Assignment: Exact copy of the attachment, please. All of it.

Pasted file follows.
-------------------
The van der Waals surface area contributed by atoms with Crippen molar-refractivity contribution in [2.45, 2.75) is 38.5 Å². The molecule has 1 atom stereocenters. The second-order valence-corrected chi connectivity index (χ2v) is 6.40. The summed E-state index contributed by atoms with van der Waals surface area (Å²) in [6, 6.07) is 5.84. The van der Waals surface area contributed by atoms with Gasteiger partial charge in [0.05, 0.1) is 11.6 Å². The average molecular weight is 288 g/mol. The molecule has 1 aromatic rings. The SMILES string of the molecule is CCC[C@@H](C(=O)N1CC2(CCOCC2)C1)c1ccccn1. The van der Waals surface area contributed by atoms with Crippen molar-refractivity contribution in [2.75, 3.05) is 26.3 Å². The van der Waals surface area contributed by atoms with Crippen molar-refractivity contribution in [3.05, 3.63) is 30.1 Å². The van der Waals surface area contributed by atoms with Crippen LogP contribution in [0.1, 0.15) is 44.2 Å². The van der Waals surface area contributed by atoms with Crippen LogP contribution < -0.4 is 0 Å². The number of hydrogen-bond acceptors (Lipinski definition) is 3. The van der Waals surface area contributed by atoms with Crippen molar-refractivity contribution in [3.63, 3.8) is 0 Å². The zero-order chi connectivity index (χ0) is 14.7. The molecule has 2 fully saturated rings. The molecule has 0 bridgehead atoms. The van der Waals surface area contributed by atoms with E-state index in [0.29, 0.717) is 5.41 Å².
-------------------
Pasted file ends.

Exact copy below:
The van der Waals surface area contributed by atoms with Crippen molar-refractivity contribution in [2.45, 2.75) is 38.5 Å². The molecule has 1 atom stereocenters. The second-order valence-corrected chi connectivity index (χ2v) is 6.40. The summed E-state index contributed by atoms with van der Waals surface area (Å²) in [6, 6.07) is 5.84. The van der Waals surface area contributed by atoms with Gasteiger partial charge in [0.05, 0.1) is 11.6 Å². The average molecular weight is 288 g/mol. The molecule has 1 aromatic rings. The SMILES string of the molecule is CCC[C@@H](C(=O)N1CC2(CCOCC2)C1)c1ccccn1. The van der Waals surface area contributed by atoms with Crippen molar-refractivity contribution in [2.75, 3.05) is 26.3 Å². The van der Waals surface area contributed by atoms with Crippen molar-refractivity contribution in [3.05, 3.63) is 30.1 Å². The van der Waals surface area contributed by atoms with Crippen LogP contribution in [0.1, 0.15) is 44.2 Å². The van der Waals surface area contributed by atoms with Crippen LogP contribution < -0.4 is 0 Å². The number of hydrogen-bond acceptors (Lipinski definition) is 3. The van der Waals surface area contributed by atoms with Crippen molar-refractivity contribution in [3.63, 3.8) is 0 Å². The zero-order chi connectivity index (χ0) is 14.7. The molecule has 2 fully saturated rings. The molecule has 0 bridgehead atoms. The van der Waals surface area contributed by atoms with E-state index in [0.29, 0.717) is 5.41 Å².